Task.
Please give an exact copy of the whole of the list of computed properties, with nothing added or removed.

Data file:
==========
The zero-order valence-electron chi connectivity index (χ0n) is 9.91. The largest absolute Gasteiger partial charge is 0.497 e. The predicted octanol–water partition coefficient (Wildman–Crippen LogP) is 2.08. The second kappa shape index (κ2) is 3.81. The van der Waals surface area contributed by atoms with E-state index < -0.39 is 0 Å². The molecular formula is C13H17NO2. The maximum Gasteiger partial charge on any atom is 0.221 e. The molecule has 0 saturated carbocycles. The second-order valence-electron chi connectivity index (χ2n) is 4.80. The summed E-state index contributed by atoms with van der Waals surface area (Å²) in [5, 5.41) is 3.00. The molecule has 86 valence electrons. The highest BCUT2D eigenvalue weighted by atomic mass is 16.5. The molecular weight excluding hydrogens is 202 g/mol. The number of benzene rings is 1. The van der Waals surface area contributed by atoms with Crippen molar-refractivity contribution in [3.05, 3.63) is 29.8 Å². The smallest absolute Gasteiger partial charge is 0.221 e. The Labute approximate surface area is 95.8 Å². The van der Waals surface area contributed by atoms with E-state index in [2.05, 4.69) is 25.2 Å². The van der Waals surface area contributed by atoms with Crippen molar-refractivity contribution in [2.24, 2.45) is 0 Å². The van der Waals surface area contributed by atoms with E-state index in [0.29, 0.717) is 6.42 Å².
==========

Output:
The zero-order valence-electron chi connectivity index (χ0n) is 9.91. The largest absolute Gasteiger partial charge is 0.497 e. The predicted octanol–water partition coefficient (Wildman–Crippen LogP) is 2.08. The second kappa shape index (κ2) is 3.81. The van der Waals surface area contributed by atoms with E-state index < -0.39 is 0 Å². The molecular formula is C13H17NO2. The maximum Gasteiger partial charge on any atom is 0.221 e. The molecule has 0 saturated carbocycles. The second-order valence-electron chi connectivity index (χ2n) is 4.80. The summed E-state index contributed by atoms with van der Waals surface area (Å²) in [5, 5.41) is 3.00. The molecule has 86 valence electrons. The highest BCUT2D eigenvalue weighted by atomic mass is 16.5. The molecular weight excluding hydrogens is 202 g/mol. The number of benzene rings is 1. The van der Waals surface area contributed by atoms with Crippen molar-refractivity contribution in [3.05, 3.63) is 29.8 Å². The smallest absolute Gasteiger partial charge is 0.221 e. The Labute approximate surface area is 95.8 Å². The van der Waals surface area contributed by atoms with E-state index in [2.05, 4.69) is 25.2 Å². The van der Waals surface area contributed by atoms with Crippen molar-refractivity contribution in [2.24, 2.45) is 0 Å². The van der Waals surface area contributed by atoms with E-state index in [0.29, 0.717) is 6.42 Å².